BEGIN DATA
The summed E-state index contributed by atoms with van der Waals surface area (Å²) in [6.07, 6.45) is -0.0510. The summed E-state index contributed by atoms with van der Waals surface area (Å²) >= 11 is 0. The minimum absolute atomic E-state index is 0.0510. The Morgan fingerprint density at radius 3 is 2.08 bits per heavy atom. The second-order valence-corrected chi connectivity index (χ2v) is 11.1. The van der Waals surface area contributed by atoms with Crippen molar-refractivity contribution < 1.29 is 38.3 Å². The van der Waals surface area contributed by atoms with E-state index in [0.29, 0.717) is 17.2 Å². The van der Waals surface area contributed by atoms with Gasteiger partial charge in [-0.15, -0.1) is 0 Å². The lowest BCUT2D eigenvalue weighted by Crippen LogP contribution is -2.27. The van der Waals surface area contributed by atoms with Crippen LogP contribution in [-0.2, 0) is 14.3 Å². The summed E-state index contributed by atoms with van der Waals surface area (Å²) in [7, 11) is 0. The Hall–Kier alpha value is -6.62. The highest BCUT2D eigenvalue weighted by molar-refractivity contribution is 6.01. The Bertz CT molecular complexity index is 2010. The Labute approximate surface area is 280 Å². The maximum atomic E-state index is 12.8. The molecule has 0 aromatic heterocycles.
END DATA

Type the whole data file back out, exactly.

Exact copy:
The summed E-state index contributed by atoms with van der Waals surface area (Å²) in [6.07, 6.45) is -0.0510. The summed E-state index contributed by atoms with van der Waals surface area (Å²) >= 11 is 0. The minimum absolute atomic E-state index is 0.0510. The Morgan fingerprint density at radius 3 is 2.08 bits per heavy atom. The second-order valence-corrected chi connectivity index (χ2v) is 11.1. The van der Waals surface area contributed by atoms with Crippen molar-refractivity contribution < 1.29 is 38.3 Å². The van der Waals surface area contributed by atoms with E-state index in [0.29, 0.717) is 17.2 Å². The van der Waals surface area contributed by atoms with Gasteiger partial charge in [-0.15, -0.1) is 0 Å². The lowest BCUT2D eigenvalue weighted by Crippen LogP contribution is -2.27. The van der Waals surface area contributed by atoms with Crippen LogP contribution in [-0.2, 0) is 14.3 Å². The summed E-state index contributed by atoms with van der Waals surface area (Å²) in [7, 11) is 0. The Hall–Kier alpha value is -6.62. The highest BCUT2D eigenvalue weighted by molar-refractivity contribution is 6.01. The Bertz CT molecular complexity index is 2010. The Labute approximate surface area is 280 Å². The maximum atomic E-state index is 12.8. The molecule has 0 aromatic heterocycles.